Sweet wine is one of the oldest styles of wine in the world. In Ancient times, people used to add honey and herbs to wines to improve their flavour as uncontrolled fermentations probably meant wines did not have a pleasant taste. Another common practice involved boiling grape must to produce more concentrated drinks which were also more stable and sweeter. Ever since then, the history of wine and sweet wines has evolved side by side over the centuries. There is such a variety and diversity of sweet wines nowadays that it is essential to look at a few key points to enjoy them to the fullest.
Par - Vino naranja (0.5 L)
£15.30/ 0.5 L btl
Málaga Virgen Sweet
S' Naranja (0.5 L)
£14.70/ 0.5 L btl
Ceretto Moscato d'Asti 2021
Donnafugata Ben Ryé 2019
Vietti Moscato d'Asti 2021
González Byass Néctar Pedro Ximénez
Franz Haas Moscato Rosa 2020 (0.5 L)
£29.04/ 0.5 L btl
Lustau San Emilio
Pinord Moscatell Ànfora
Ximénez-Spínola Pedro Ximenez Muy Viejo
AA Dolç Mataró 2019 (0.37 L)
£19.20/ 0.37 L btl
Lustau Moscatel Emilín
Gran Barquero Pedro Ximénez
Pellegrino Passito di Pantelleria Nes 2020 (0.5 L)
£24.55/ 0.5 L btl
Málaga Virgen P.X. Reserva de Familia (0.5 L)
£11.70/ 0.5 L btl
Forteto della Luja Moscato Piasa San Maurizio 2021
Cascina Gilli Malvasia Castelnuovo Don Bosco 2020
Coppo Moscato d'Asti Moncalvina 2020
Calvi Oltrepò Pavese Sangue di Giuda 2019
Osborne Pedro Ximenez 1827
Jorge Ordóñez Nº 2 Victoria 2018 (0.37 L)
£16.96/ 0.37 L btl
Giorgi Oltrepò Pavese Sangue di Giuda 2021
Kressmann Sauternes Grande Réserve 2018
The features of sweet wine
Where does the sweetness come from?
Sweet wines are those which have a sweet taste thanks to their sugar content. Although this sugar comes from the grapes, there are many ways to produce these kinds of wines. Basically, the two most generic styles are known as doux naturel (natural sweet) wines and naturally sweet ones. Doux naturel wines are created by adding wine alcohol or spirit to the must while it is fermenting to halt the process before all the sugar has been consumed. On the other hand, naturally sweet wines are those which have not had any extra alcohol added, meaning their sweetness and alcohol content are those created naturally by the grape must used.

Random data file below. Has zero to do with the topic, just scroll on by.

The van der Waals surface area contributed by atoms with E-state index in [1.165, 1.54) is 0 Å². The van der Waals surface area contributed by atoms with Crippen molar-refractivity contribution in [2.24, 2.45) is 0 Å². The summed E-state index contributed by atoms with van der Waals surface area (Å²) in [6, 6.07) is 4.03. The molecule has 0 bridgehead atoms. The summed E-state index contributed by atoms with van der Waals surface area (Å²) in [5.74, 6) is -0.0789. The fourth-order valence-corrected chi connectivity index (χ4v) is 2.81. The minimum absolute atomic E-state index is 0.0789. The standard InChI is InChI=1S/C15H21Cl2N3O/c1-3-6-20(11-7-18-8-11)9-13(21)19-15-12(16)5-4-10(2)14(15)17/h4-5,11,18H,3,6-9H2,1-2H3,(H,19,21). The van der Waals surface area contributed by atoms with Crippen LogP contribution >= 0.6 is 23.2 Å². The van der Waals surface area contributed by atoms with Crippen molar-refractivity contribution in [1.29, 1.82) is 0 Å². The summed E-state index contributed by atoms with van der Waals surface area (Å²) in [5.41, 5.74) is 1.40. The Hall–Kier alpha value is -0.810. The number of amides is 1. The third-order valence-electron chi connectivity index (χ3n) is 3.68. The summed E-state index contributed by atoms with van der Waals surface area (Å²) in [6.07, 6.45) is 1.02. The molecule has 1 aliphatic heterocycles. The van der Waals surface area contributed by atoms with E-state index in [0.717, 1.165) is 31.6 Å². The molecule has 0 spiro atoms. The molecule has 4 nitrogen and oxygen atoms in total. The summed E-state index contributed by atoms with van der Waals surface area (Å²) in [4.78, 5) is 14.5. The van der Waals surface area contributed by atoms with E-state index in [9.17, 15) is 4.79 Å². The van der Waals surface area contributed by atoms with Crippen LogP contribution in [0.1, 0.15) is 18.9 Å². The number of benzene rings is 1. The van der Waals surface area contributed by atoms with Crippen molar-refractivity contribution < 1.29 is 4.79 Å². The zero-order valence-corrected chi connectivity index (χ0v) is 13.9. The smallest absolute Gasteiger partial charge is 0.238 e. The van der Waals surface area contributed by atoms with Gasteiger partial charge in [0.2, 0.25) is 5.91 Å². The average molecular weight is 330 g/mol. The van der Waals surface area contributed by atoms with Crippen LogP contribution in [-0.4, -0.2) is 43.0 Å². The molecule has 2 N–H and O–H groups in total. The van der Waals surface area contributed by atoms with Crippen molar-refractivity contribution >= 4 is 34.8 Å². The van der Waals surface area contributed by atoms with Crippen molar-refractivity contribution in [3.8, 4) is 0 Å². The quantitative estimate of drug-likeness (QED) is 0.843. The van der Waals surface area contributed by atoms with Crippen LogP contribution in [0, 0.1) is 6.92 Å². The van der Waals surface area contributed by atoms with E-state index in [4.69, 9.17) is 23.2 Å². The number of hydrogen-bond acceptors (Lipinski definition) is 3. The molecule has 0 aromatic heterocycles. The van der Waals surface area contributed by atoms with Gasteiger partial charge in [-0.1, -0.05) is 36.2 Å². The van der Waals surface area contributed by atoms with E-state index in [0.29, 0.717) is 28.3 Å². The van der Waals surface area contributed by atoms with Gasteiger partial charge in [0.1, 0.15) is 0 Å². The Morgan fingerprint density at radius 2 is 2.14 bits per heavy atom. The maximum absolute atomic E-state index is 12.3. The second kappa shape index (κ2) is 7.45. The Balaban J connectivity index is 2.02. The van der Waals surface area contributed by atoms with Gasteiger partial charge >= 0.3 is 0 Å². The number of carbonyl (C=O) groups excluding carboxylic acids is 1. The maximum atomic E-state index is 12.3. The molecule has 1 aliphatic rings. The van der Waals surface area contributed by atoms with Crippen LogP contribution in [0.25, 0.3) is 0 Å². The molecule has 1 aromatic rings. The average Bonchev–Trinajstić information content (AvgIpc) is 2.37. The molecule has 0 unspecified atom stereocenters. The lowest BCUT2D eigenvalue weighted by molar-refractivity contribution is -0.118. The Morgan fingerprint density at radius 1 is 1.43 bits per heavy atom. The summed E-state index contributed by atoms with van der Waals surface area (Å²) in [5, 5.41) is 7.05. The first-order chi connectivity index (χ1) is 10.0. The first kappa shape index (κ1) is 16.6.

Aged sweet wines
Some of the best sweet wines in the world are aged in wooden barrels to gain in depth and aromas. Static ageing involves allowing the wine to age in the same barrel, whereas dynamic ageing means regularly transferring the wine to other barrels to blend with wines from different vintages. This method is called the solera system where different aged barrels of wine are kept in tiers known as criaderas.
The grapes behind sweet wine
Almost all kinds of grape can be used to produce sweet wines as they all contain sugar. However, certain varieties are well-known as grapes for sweet wines as they have traditionally been used more successfully. Grenache, Muscat, Pedro Ximénez, Sémillon, Sauvignon Blanc, Furmint, Malvasía, Riesling, Vidal and Chenin Blanc are some of the grapes behind the world’s most extraordinary sweet wines.
The most famous sweet wine regions in the world
Tokaj in Hungary, Sauternes in Bordeaux, and Coteaux du Layon in the Loire Valley are well-known for their intense sweet white wines produced by the effects of botrytis or noble rot on the grapes. Ice wine is another kind of sweet wine made with grapes which have frozen while on the vine. Thanks to their cold winters, Germany, Canada and Austria are home to great examples of this dessert wine. Germany also produces excellent naturally sweet wines from Riesling grapes affected by botrytis. Beerenauslese and Trockenbeerenauslese are wonderful examples of these sweet German wines. Italy creates splendid sweet wines with raisined grapes such as Vin Santo, Recioto, and Passito, whereas Spain produces many doux naturel sweet wines from regions like Emporda in Catalonia and Andalusia, home to the thrilling Pedro Ximénez wines.
Pairings and kinds of sweet wines
Sweet wines and sweet foods like desserts obviously pair well. However, it is worth bearing in mind that pairing contrasting flavours can generate surprising balances. Sweet wines pair well with salty or bitter foods too, making them a good match for blue cheese or dark chocolate. Sauternes wines and foie gras are a popular combination, and a perfect example to show that sweet wines are not only for dessert-time.